Functional advantage after radical segmentectomy versus lobectomy for lung cancer

Ann Thorac Surg. 2005 Dec;80(6):2041-5. doi: 10.1016/j.athoracsur.2005.06.010.


Background: Although several reports have recently demonstrated that segmentectomy for small-sized N0 lung cancer leads to recurrence and survival rates equivalent to those associated with lobectomy, controversy regarding the postoperative functional advantage in the former over the latter still persists. The purpose of this study was to evaluate the degree of postoperative functional loss in patients undergoing segmentectomy or lobectomy for lung cancer.

Methods: We analyzed patients able to tolerate lobectomy, who underwent radical segmentectomy (n = 38) or lobectomy (n = 45) for non-small-cell lung cancer. Functional testing included forced vital capacity, forced expiratory volume in 1 second, and anaerobic threshold measured preoperatively and at 2 and 6 months after surgery.

Results: Preoperative function tests showed no differences between segmentectomy and lobectomy patients. A positive and significant correlation was found between the number of resected segments versus loss of forced vital capacity (r = 0.518, p < 0.0001 at 2 months; r = 0.604, p < 0.0001 at 6 months) and loss of forced expiratory volume in 1 second (r = 0.492, p < 0.0001 at 2 months; r = 0.512, p < 0.0001 at 6 months). The postoperative reduction of forced vital capacity (p = 0.0006) and forced expiratory volume in 1 second (p = 0.0007) was significantly less in the segmentectomy group; however, a marginally significant benefit was observed in this group for anaerobic threshold (p = 0.0616).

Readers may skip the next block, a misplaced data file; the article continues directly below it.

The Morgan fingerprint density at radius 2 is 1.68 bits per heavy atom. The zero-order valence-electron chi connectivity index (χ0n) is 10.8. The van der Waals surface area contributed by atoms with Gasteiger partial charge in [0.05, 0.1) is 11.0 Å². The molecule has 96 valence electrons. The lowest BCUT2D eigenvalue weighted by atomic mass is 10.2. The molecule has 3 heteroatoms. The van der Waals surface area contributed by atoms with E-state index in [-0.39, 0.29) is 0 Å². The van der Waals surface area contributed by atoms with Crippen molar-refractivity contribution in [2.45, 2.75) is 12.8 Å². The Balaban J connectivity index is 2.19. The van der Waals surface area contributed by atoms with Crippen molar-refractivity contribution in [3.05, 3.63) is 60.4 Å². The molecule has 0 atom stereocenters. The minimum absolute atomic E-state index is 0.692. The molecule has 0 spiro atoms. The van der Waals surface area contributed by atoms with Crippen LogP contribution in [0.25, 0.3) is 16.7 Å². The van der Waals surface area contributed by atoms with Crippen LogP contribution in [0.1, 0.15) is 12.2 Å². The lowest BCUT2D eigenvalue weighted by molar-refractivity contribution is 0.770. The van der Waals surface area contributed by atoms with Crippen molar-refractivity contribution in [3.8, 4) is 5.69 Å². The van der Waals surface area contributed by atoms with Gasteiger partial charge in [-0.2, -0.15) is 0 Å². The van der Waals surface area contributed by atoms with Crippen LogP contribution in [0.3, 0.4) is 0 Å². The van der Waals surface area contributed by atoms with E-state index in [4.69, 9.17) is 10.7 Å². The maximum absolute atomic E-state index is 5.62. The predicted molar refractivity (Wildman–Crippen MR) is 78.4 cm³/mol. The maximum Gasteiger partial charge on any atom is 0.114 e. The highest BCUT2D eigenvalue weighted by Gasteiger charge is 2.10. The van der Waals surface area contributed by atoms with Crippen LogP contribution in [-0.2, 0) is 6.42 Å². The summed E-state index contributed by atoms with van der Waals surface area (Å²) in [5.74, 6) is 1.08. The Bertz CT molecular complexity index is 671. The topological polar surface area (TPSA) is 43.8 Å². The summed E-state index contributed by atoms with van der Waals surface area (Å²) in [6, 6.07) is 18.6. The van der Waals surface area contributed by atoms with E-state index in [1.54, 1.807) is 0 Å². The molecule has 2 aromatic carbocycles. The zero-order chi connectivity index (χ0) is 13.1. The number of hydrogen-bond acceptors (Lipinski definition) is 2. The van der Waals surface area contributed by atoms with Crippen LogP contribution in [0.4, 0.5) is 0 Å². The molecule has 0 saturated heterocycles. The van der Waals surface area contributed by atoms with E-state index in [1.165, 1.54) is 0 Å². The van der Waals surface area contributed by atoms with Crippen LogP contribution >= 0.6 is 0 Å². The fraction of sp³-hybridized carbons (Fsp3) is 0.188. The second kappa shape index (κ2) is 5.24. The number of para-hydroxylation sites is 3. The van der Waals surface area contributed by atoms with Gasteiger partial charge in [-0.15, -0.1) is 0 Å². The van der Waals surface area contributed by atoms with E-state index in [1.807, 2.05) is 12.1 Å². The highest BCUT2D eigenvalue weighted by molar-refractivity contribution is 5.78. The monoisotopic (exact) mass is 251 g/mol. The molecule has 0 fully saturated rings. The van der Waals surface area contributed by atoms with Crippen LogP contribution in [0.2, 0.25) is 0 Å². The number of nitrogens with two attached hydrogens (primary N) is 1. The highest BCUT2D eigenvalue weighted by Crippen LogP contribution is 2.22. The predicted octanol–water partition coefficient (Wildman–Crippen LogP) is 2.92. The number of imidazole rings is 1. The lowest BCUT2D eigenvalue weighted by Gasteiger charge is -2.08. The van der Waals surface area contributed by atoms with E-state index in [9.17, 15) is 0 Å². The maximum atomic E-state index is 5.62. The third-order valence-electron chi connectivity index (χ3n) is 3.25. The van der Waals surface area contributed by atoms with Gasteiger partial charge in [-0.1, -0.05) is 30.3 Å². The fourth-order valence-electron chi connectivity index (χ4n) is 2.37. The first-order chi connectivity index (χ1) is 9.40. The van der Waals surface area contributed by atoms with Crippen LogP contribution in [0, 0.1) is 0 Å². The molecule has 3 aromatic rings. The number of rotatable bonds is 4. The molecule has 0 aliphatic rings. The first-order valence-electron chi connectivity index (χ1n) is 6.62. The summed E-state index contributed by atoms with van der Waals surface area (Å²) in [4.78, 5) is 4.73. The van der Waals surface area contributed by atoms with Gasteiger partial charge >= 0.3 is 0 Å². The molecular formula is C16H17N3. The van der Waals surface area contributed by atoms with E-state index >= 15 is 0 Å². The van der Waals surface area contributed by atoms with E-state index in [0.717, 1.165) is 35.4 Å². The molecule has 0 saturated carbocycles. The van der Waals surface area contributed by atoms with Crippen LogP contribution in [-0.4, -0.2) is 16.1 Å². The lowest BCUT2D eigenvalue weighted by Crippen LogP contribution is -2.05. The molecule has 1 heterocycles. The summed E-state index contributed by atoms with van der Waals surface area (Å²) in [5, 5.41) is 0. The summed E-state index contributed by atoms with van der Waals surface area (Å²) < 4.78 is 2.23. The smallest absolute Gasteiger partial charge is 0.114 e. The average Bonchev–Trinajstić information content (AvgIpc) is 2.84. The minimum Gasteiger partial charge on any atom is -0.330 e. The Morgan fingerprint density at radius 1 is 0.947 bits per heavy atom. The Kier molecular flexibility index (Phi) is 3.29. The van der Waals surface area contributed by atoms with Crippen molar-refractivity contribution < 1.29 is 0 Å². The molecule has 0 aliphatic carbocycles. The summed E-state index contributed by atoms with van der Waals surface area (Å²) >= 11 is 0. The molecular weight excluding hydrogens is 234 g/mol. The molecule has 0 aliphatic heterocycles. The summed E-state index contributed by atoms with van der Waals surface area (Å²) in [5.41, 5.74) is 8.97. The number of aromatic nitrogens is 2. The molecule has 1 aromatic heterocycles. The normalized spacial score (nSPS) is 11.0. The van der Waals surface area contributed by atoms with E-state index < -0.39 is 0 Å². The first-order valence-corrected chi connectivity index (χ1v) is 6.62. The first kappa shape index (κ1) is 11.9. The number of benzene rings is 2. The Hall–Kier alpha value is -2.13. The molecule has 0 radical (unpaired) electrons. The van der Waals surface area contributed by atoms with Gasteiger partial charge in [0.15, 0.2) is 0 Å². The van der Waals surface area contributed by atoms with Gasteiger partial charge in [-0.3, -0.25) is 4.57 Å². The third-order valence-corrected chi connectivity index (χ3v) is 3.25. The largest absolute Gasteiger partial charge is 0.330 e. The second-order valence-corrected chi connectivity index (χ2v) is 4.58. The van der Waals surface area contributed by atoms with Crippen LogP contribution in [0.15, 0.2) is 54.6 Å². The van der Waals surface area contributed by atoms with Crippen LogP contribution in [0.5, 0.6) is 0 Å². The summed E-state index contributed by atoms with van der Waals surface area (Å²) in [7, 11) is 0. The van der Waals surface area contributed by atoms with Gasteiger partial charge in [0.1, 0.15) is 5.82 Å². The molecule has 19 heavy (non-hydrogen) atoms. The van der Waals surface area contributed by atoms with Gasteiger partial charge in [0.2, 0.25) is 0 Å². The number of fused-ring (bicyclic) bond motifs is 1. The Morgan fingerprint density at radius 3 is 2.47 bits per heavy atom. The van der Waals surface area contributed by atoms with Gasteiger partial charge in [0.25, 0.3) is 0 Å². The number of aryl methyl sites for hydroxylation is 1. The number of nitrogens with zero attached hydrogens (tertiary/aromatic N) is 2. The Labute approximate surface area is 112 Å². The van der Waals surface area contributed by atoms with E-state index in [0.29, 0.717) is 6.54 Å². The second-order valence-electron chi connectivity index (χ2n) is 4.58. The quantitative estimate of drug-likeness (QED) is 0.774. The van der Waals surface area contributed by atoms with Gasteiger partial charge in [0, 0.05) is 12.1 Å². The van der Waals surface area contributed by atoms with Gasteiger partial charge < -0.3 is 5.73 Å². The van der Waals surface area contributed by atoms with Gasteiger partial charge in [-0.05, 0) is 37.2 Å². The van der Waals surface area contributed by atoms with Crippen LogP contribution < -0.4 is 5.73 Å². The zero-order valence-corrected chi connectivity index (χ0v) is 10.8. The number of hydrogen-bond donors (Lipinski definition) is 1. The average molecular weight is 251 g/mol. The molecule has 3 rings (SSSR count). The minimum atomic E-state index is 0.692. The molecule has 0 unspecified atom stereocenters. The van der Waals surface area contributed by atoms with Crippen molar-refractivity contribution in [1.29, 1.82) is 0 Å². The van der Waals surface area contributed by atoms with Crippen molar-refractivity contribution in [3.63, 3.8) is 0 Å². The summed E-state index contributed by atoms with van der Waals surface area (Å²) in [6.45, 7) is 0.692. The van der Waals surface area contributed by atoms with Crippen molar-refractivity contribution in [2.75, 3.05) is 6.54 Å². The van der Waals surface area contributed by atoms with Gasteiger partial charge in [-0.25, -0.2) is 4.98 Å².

Conclusions: The extent of removed lung parenchyma directly affected that of postoperative functional loss even at 6 months after surgery, and segmentectomy offered significantly better functional preservation compared with lobectomy. These results indicate the importance of segmentectomy for early staged lung cancer.

Publication types

  • Comparative Study

MeSH terms

  • Carcinoma, Non-Small-Cell Lung / rehabilitation
  • Carcinoma, Non-Small-Cell Lung / surgery*
  • Female
  • Humans
  • Lung Neoplasms / rehabilitation
  • Lung Neoplasms / surgery*
  • Male
  • Middle Aged
  • Pneumonectomy / methods*
  • Recovery of Function